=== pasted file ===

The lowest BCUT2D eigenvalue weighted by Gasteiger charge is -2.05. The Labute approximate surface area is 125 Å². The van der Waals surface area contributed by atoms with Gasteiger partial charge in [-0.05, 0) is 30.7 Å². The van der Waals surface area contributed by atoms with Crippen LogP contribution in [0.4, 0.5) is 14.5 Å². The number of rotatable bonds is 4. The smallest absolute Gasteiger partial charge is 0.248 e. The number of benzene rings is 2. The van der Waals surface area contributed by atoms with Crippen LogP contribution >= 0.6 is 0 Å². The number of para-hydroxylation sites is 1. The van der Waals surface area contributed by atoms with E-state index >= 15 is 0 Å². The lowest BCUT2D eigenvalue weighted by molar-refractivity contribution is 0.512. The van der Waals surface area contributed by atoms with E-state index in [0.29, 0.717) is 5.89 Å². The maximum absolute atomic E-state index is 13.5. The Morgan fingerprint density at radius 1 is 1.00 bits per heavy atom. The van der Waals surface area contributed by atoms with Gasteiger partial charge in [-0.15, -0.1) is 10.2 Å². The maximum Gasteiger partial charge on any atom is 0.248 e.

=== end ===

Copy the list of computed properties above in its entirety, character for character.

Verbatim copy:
The lowest BCUT2D eigenvalue weighted by Gasteiger charge is -2.05. The Labute approximate surface area is 125 Å². The van der Waals surface area contributed by atoms with Gasteiger partial charge in [-0.05, 0) is 30.7 Å². The van der Waals surface area contributed by atoms with Crippen LogP contribution in [0.4, 0.5) is 14.5 Å². The number of rotatable bonds is 4. The smallest absolute Gasteiger partial charge is 0.248 e. The number of benzene rings is 2. The van der Waals surface area contributed by atoms with Crippen LogP contribution >= 0.6 is 0 Å². The number of para-hydroxylation sites is 1. The van der Waals surface area contributed by atoms with E-state index >= 15 is 0 Å². The lowest BCUT2D eigenvalue weighted by molar-refractivity contribution is 0.512. The van der Waals surface area contributed by atoms with E-state index in [0.29, 0.717) is 5.89 Å². The maximum absolute atomic E-state index is 13.5. The Morgan fingerprint density at radius 1 is 1.00 bits per heavy atom. The van der Waals surface area contributed by atoms with Gasteiger partial charge in [-0.15, -0.1) is 10.2 Å². The maximum Gasteiger partial charge on any atom is 0.248 e.